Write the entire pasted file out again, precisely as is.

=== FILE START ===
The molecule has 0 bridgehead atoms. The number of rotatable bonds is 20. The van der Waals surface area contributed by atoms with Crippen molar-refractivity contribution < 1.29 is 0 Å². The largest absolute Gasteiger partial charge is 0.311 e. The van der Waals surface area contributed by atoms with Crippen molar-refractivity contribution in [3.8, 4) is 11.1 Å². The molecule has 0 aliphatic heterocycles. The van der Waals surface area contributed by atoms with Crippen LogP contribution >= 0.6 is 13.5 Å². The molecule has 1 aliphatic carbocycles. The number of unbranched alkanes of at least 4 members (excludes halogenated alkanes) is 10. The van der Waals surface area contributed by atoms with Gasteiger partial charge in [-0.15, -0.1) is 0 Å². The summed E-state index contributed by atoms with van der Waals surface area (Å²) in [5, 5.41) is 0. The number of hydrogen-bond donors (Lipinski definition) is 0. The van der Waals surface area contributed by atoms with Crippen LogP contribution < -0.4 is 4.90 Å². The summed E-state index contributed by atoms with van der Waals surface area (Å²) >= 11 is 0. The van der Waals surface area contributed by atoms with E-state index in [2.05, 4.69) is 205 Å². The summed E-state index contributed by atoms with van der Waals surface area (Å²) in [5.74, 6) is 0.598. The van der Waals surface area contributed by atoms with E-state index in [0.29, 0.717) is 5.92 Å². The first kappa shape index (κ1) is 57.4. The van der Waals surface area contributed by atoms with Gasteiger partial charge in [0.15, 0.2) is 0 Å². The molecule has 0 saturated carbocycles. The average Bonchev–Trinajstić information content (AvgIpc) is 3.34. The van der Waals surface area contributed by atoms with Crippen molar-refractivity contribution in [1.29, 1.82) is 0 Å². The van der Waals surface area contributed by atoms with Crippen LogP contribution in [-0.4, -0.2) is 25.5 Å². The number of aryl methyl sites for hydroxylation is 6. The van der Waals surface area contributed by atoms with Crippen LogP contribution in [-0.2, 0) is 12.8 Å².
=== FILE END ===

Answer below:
The molecule has 0 bridgehead atoms. The number of rotatable bonds is 20. The van der Waals surface area contributed by atoms with Crippen molar-refractivity contribution < 1.29 is 0 Å². The largest absolute Gasteiger partial charge is 0.311 e. The van der Waals surface area contributed by atoms with Crippen molar-refractivity contribution in [3.8, 4) is 11.1 Å². The molecule has 0 aliphatic heterocycles. The van der Waals surface area contributed by atoms with Crippen LogP contribution >= 0.6 is 13.5 Å². The molecule has 1 aliphatic carbocycles. The number of unbranched alkanes of at least 4 members (excludes halogenated alkanes) is 10. The van der Waals surface area contributed by atoms with Gasteiger partial charge in [-0.15, -0.1) is 0 Å². The summed E-state index contributed by atoms with van der Waals surface area (Å²) in [5, 5.41) is 0. The number of hydrogen-bond donors (Lipinski definition) is 0. The van der Waals surface area contributed by atoms with Crippen LogP contribution < -0.4 is 4.90 Å². The summed E-state index contributed by atoms with van der Waals surface area (Å²) >= 11 is 0. The van der Waals surface area contributed by atoms with E-state index in [2.05, 4.69) is 205 Å². The summed E-state index contributed by atoms with van der Waals surface area (Å²) in [5.74, 6) is 0.598. The van der Waals surface area contributed by atoms with E-state index in [0.29, 0.717) is 5.92 Å². The first kappa shape index (κ1) is 57.4. The van der Waals surface area contributed by atoms with Gasteiger partial charge in [0.15, 0.2) is 0 Å². The molecule has 0 saturated carbocycles. The average Bonchev–Trinajstić information content (AvgIpc) is 3.34. The van der Waals surface area contributed by atoms with Crippen molar-refractivity contribution in [1.29, 1.82) is 0 Å². The van der Waals surface area contributed by atoms with Crippen LogP contribution in [-0.4, -0.2) is 25.5 Å². The number of aryl methyl sites for hydroxylation is 6. The van der Waals surface area contributed by atoms with Crippen LogP contribution in [-0.2, 0) is 12.8 Å².